I’m going to disappear one day.
Both sides of my family have Alzheimer’s, so I’m sure I have the gene too. When I can’t find my keys, I think early onset Alzheimer’s. When I can’t remember why I’m at the grocery store, I think about how the youngest person who has ever been diagnosed with Alzheimer’s was twenty-seven.
Some people write because they have something to say. Others write for fun. I write because I’m afraid I’m going to disappear, because who am I if I’m not the stories in my head? Who am I if I’m not the words I use to tell those stories? When I’m sixty-five and I can’t remember my own name, will I still be me?
I remember being afraid of family dinners with Yeh-Yeh, because he was loud and scary and had no idea who any of us were. I was told he had Alzeimer’s, but to a ten-year-old, Alzeimer’s was like having the chicken pox. Sure, it sucked, but eventually you’d recover, wouldn’t you?
I remember he made my mom cry once.
I remember thinking that grandfathers are supposed to be awesome—television and books taught me that—but Yeh-Yeh was not awesome. Not to me.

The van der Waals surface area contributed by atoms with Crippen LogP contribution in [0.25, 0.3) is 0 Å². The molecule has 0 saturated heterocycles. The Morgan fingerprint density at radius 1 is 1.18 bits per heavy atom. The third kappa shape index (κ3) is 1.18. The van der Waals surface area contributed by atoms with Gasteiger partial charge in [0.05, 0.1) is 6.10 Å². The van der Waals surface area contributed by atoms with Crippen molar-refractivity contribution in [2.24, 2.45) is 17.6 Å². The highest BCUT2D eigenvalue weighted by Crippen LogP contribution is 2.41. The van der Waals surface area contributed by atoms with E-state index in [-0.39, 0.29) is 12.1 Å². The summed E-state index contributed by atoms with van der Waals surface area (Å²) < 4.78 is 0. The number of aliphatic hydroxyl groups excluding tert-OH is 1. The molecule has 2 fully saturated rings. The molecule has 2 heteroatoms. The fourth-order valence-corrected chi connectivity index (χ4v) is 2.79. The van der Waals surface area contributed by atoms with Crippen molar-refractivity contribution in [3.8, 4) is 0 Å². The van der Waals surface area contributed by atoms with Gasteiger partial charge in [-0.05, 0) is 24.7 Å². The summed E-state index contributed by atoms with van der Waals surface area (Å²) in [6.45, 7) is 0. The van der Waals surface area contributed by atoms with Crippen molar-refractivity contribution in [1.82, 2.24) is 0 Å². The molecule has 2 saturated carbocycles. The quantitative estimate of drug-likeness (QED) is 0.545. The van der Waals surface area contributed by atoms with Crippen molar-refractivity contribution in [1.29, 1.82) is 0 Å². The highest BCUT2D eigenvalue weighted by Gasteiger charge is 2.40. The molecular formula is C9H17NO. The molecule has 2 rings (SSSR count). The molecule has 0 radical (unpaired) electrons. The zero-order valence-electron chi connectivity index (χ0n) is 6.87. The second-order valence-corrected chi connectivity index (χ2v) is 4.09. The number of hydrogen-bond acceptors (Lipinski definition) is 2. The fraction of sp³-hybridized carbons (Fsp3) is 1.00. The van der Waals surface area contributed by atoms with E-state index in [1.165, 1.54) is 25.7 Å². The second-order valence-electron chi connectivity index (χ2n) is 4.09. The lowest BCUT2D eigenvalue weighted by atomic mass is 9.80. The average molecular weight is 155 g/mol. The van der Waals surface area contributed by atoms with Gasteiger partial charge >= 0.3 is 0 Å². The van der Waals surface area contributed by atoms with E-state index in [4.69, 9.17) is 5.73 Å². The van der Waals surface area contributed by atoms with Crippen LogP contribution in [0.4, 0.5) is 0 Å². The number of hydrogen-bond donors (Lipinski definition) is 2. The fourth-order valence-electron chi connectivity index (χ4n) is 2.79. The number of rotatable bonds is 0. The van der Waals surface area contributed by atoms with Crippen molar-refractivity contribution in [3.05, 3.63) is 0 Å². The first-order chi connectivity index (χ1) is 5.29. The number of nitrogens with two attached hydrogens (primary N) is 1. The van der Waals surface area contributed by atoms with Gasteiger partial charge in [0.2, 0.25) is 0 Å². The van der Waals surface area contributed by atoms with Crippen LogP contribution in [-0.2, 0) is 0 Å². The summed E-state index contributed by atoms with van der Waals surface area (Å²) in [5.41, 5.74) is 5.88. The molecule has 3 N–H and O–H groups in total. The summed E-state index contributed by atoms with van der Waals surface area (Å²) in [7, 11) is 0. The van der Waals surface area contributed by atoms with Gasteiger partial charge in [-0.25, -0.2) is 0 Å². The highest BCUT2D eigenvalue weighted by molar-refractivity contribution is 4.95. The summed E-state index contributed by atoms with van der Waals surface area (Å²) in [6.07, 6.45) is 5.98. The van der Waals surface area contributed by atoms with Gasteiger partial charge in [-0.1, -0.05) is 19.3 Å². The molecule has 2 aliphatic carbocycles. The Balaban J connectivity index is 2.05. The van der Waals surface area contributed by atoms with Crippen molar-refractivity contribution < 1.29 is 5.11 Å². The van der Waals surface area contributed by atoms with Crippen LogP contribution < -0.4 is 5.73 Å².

When I think about my future, I think about how I never knew his real name. Toward the end, he didn’t either.
“You taught me the courage of stars before you left.
How light carries on endlessly, even after death.
With shortness of breath, you explained the infinite.
How rare and beautiful it is to even exist.”—from Saturn by Sleeping at Last
The courage of stars. That’s what I need.
When it’s time for me to disappear, my stories will carry on. Not because I’m the next Neil Gaiman (I’m not!) or because my stories will leave a mark in this world (they won’t!), but because each time I sit down to write, I get to become more than my brain. For a few undisturbed hours, I get to live in the empty, infinite spaces between words, and even if I forget all of them one day, at least I will have lived.